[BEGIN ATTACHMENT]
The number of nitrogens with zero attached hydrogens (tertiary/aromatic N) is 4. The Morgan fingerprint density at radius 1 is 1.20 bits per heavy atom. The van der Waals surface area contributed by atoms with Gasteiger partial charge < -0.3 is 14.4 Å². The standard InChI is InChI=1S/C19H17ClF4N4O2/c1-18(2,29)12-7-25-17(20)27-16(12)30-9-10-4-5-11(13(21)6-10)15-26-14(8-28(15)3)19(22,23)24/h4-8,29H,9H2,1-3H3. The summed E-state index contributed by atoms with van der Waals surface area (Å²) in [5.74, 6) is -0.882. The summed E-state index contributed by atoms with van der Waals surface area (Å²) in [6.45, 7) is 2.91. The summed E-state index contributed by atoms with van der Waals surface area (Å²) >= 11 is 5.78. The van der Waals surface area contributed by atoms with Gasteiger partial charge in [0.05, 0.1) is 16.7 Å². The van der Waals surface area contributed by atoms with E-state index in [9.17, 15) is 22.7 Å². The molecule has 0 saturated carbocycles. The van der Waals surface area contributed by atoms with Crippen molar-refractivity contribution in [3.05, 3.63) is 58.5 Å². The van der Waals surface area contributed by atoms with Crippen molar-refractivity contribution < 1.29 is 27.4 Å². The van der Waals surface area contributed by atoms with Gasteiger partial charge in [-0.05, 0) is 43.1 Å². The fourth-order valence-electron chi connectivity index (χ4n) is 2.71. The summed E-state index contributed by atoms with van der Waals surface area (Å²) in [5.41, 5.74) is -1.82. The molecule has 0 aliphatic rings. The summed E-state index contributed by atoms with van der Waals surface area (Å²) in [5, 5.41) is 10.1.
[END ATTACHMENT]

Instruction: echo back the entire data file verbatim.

The number of nitrogens with zero attached hydrogens (tertiary/aromatic N) is 4. The Morgan fingerprint density at radius 1 is 1.20 bits per heavy atom. The van der Waals surface area contributed by atoms with Gasteiger partial charge < -0.3 is 14.4 Å². The standard InChI is InChI=1S/C19H17ClF4N4O2/c1-18(2,29)12-7-25-17(20)27-16(12)30-9-10-4-5-11(13(21)6-10)15-26-14(8-28(15)3)19(22,23)24/h4-8,29H,9H2,1-3H3. The summed E-state index contributed by atoms with van der Waals surface area (Å²) in [5.74, 6) is -0.882. The summed E-state index contributed by atoms with van der Waals surface area (Å²) in [6.45, 7) is 2.91. The summed E-state index contributed by atoms with van der Waals surface area (Å²) >= 11 is 5.78. The van der Waals surface area contributed by atoms with Gasteiger partial charge in [0.05, 0.1) is 16.7 Å². The van der Waals surface area contributed by atoms with E-state index in [9.17, 15) is 22.7 Å². The molecule has 0 saturated carbocycles. The van der Waals surface area contributed by atoms with Crippen molar-refractivity contribution in [3.05, 3.63) is 58.5 Å². The van der Waals surface area contributed by atoms with Crippen molar-refractivity contribution < 1.29 is 27.4 Å². The van der Waals surface area contributed by atoms with Gasteiger partial charge in [-0.05, 0) is 43.1 Å². The fourth-order valence-electron chi connectivity index (χ4n) is 2.71. The summed E-state index contributed by atoms with van der Waals surface area (Å²) in [5.41, 5.74) is -1.82. The molecule has 0 aliphatic rings. The summed E-state index contributed by atoms with van der Waals surface area (Å²) in [5, 5.41) is 10.1.